This article was posted on Tuesday, Sep 01, 2015

Question 1:     Does Richmond have rent control now?
Answer 1: The Richmond City Council had been on course to approve the first rent control law in decades. As drafted, it would be substantially similar to the rent control ordinances in San Francisco, Berkeley and Oakland (each of which is similar but not identical to the other). In other words, there would be a rent increase limitation component, and ‘just cause for eviction’ component.

The Richmond ordinance was drafted by staff of the City Manager’s department, and was undergoing amendments and consideration of the amendments at press time. A “second reading” of the amended Ordinance was scheduled for a special Council meeting August 1, 2015, and it is likely the Ordinance was approved at that hearing. If so, it would still require two council votes to approve it, though it appears the members who favor rent control have the votes to pass the ordinance after a second reading. If so and as currently drafted, the law is scheduled to go into effect December 1st and would require the creation of a rent board, hiring of a housing director and informing renters and landlords.

Question 2:     My month-to-month tenant for the last four years gave me notice that he will move out in 31 days. How many days does the tenant have to provide the landlord of his move-out date? I thought it was 30 days, but if the tenant has been there more than a year, it was 60 days? Also, the tenant requested a walk-through of the unit before they vacate. Is this mandatory? If so, then what is the procedure for final inspection? We want to inspect when unit is empty of tenant furniture to assure possible damage to walls/flooring is not covered up by furniture.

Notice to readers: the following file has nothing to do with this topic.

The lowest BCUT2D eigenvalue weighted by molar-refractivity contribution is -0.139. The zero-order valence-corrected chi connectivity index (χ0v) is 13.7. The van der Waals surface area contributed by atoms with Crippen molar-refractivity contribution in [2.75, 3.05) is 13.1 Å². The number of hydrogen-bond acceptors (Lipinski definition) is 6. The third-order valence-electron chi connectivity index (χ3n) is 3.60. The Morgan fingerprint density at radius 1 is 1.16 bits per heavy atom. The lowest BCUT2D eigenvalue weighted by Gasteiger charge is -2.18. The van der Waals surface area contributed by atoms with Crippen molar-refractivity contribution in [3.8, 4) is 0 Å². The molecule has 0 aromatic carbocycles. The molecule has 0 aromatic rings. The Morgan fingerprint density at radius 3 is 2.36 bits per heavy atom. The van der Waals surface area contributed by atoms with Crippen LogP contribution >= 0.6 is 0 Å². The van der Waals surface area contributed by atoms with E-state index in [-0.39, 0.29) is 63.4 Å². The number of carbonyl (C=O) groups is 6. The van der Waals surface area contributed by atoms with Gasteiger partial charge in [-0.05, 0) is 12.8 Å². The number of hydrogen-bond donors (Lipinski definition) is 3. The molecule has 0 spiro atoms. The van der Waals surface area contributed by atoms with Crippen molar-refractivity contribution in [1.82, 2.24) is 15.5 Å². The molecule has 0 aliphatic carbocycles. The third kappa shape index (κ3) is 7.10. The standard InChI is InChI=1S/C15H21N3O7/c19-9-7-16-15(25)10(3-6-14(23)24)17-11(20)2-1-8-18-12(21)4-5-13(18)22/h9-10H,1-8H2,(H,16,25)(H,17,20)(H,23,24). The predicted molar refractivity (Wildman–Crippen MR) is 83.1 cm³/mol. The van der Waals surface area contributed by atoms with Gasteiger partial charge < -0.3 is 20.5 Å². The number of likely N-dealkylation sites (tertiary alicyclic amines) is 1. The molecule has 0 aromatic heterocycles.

Answer 2: The tenant is allowed to give 30 days’ notice, even if they have been there over a year. However, for tenancies over one year, the landlord must give 60 days’ notice if the landlord is terminating the tenancy, unless the landlord is selling a single family home or condominium to a buyer who will occupy the premises. See Civil Code Section 1946.1.

The ‘walk through’ procedure is contained in Civil Code Section 1950.5, which governs security deposits, and which I routinely  recommend that landlords read closely, particularly section (f) which details the pre-move-out inspection  procedure. It is important that the landlord follow the rule carefully to avoid any claim that might impact the right to apply the deposit to unpaid rent, cleaning or damages beyond normal wear and tear. You should also review section (g) carefully for the accounting and return of deposit rules. And while the tenant is entitled to the pre-move-out inspection, and its attendant opportunity to cure any noticeable issues, that does not mean the tenant is relieved of liability for damages that were not reasonably discoverable at the walk-through. The landlord is still entitled to claim the cost of cleaning or repairs in cases where he or she could not have found the problem while the tenants’ personal property was still in place. 

Question 3:    My long term tenant (over 20 years) notified me that PG&E said the furnace needs a new filter. Am I responsible for buying and installing furnace filters?
Answer 3:  Unless the tenant caused the filter to need to be replaced, maintaining the heating system would be the lessor’s duty.  The filter is part of a functioning heater system, which is always the landlord’s duty.